Teacher learning in Sudan: building dialogue around teachers' practices through reflective photography

Wolfenden, Freda and Buckler, Alison (2014). Teacher learning in Sudan: building dialogue around teachers' practices through reflective photography. In: Miles, Susie and Howes, Andy eds. Photography in Educational Research: Critical Reflections from Diverse Contexts. Abingdon: Routledge, pp. 79–95.

URL: http://www.routledge.com/books/details/97804158549...

Abstract

Little is understood about the ways in which individual teachers make sense of new ideas within their practice and how such experiences influence their beliefs about learning, particularly in low-income country contexts with different histories of teacher education and professional learning. In common with many countries in Sub Saharan Africa until very recently a considerable proportion of the primary school teachers in Sudan had received no formal training for their role. But as the Government implements a commitment to make teaching a graduate profession, many serving teachers are enrolled on part-time degree programmes.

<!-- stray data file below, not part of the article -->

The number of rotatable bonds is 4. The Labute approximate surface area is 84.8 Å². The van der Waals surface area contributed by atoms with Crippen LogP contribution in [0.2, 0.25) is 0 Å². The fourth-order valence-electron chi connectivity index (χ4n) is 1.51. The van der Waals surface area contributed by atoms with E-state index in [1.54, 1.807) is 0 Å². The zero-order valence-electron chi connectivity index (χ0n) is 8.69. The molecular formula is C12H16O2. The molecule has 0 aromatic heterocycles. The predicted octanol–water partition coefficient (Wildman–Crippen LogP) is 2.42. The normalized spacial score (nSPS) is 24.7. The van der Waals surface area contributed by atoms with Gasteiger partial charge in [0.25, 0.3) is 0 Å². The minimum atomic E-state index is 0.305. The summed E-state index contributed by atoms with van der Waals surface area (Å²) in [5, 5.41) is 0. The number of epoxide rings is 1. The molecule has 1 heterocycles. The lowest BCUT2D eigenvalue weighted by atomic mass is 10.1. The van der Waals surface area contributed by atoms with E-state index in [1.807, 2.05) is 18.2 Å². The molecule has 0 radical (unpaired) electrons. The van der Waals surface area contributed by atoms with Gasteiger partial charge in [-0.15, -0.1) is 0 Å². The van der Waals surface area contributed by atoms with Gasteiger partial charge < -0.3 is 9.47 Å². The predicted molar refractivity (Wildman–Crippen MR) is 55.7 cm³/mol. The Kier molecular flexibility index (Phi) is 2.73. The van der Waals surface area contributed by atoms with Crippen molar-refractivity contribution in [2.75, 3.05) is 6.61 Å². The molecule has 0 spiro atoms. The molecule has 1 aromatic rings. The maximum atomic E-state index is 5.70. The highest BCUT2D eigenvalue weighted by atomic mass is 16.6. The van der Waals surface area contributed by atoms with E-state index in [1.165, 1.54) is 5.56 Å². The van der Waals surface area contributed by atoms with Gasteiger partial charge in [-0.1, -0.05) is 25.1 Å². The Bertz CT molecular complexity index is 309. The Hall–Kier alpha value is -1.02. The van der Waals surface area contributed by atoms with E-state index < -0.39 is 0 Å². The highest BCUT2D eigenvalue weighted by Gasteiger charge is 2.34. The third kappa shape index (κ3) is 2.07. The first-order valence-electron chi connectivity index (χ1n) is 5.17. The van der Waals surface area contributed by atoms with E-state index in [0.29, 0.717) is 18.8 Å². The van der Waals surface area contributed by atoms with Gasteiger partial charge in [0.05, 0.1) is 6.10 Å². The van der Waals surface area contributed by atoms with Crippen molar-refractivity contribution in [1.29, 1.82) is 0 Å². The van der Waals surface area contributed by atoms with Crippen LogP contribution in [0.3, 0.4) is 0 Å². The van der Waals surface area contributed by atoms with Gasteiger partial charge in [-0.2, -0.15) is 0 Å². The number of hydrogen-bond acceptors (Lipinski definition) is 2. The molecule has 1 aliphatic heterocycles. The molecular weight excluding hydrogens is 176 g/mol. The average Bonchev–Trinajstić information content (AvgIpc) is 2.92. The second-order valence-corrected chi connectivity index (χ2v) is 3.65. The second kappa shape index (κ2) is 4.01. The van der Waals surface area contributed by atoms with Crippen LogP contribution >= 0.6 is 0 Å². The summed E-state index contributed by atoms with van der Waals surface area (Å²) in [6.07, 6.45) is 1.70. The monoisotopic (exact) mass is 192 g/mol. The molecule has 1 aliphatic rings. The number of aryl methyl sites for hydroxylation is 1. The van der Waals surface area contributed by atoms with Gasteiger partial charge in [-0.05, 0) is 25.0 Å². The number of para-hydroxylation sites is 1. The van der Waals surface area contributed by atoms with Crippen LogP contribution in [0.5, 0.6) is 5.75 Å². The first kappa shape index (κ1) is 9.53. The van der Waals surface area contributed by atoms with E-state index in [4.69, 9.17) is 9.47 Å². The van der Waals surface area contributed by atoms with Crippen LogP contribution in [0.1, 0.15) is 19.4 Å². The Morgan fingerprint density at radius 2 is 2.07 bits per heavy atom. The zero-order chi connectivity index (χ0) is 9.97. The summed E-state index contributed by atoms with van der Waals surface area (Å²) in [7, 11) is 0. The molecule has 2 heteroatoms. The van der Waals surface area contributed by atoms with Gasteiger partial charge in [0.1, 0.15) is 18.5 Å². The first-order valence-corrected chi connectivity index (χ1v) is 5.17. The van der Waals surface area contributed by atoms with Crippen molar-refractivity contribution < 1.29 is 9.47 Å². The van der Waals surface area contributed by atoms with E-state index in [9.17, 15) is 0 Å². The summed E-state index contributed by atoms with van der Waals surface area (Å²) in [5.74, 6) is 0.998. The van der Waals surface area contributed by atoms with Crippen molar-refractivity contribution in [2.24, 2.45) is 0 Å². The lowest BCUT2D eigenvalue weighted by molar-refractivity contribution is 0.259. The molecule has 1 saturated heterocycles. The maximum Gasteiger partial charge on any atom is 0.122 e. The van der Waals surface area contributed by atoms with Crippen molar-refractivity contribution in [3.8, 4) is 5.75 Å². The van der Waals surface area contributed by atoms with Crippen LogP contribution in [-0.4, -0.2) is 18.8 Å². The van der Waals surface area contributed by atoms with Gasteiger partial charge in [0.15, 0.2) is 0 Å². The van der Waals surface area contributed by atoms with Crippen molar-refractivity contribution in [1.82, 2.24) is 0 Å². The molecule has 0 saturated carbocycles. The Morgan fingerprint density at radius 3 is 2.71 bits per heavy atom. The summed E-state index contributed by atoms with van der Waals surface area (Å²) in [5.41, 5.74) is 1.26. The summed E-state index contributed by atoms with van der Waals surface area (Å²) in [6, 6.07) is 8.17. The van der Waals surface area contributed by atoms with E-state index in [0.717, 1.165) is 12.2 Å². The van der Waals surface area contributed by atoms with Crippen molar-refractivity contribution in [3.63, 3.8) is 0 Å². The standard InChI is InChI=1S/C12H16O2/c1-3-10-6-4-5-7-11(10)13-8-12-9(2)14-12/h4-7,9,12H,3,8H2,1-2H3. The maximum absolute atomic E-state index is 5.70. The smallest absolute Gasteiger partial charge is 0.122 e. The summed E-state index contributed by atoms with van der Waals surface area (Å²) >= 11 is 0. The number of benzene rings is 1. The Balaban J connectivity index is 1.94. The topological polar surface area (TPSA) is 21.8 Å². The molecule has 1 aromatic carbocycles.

Ten student teachers in the capital of Sudan, Khartoum, who were in the final year of their degree programme, were encouraged to take a series of photographs signifying changes in their practice over a period of several weeks. In a follow–up interview with researchers from the UK and Sudan each teacher was invited to select significant images from their set and discuss their intention in capturing that moment. In this chapter we explore the challenges and potential of using photography in this way in a cross–cultural research project and, drawing on Amartya Sen’s capability approach (1999), we consider the extent to which its use enhanced our knowledge of how teachers develop a deeper understanding of new pedagogic approaches.

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